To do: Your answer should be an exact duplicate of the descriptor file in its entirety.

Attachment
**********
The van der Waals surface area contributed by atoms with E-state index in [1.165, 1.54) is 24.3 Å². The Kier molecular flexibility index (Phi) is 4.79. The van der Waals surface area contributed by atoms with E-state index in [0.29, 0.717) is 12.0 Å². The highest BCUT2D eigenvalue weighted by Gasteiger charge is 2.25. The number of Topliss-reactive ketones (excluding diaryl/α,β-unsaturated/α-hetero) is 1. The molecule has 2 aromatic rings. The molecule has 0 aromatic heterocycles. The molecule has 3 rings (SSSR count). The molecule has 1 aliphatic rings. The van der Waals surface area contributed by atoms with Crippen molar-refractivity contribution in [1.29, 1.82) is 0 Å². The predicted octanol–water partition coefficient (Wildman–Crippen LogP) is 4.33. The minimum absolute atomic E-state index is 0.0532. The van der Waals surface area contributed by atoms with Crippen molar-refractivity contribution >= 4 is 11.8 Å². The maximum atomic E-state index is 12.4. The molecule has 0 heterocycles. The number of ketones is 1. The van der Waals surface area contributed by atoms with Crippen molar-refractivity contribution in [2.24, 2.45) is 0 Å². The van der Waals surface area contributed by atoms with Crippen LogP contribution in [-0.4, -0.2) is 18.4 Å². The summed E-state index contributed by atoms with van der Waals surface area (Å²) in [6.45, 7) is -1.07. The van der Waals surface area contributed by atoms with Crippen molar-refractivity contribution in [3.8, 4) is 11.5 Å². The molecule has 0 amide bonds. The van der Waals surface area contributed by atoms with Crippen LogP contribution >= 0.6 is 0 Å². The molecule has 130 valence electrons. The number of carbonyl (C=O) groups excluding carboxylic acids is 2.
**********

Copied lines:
The van der Waals surface area contributed by atoms with E-state index in [1.165, 1.54) is 24.3 Å². The Kier molecular flexibility index (Phi) is 4.79. The van der Waals surface area contributed by atoms with E-state index in [0.29, 0.717) is 12.0 Å². The highest BCUT2D eigenvalue weighted by Gasteiger charge is 2.25. The number of Topliss-reactive ketones (excluding diaryl/α,β-unsaturated/α-hetero) is 1. The molecule has 2 aromatic rings. The molecule has 0 aromatic heterocycles. The molecule has 3 rings (SSSR count). The molecule has 1 aliphatic rings. The van der Waals surface area contributed by atoms with Crippen molar-refractivity contribution in [1.29, 1.82) is 0 Å². The predicted octanol–water partition coefficient (Wildman–Crippen LogP) is 4.33. The minimum absolute atomic E-state index is 0.0532. The van der Waals surface area contributed by atoms with Crippen molar-refractivity contribution >= 4 is 11.8 Å². The maximum atomic E-state index is 12.4. The molecule has 0 heterocycles. The number of ketones is 1. The van der Waals surface area contributed by atoms with Crippen molar-refractivity contribution in [2.24, 2.45) is 0 Å². The van der Waals surface area contributed by atoms with Crippen LogP contribution in [-0.4, -0.2) is 18.4 Å². The summed E-state index contributed by atoms with van der Waals surface area (Å²) in [6.45, 7) is -1.07. The van der Waals surface area contributed by atoms with Crippen molar-refractivity contribution in [3.8, 4) is 11.5 Å². The molecule has 0 amide bonds. The van der Waals surface area contributed by atoms with Crippen LogP contribution >= 0.6 is 0 Å². The molecule has 130 valence electrons. The number of carbonyl (C=O) groups excluding carboxylic acids is 2.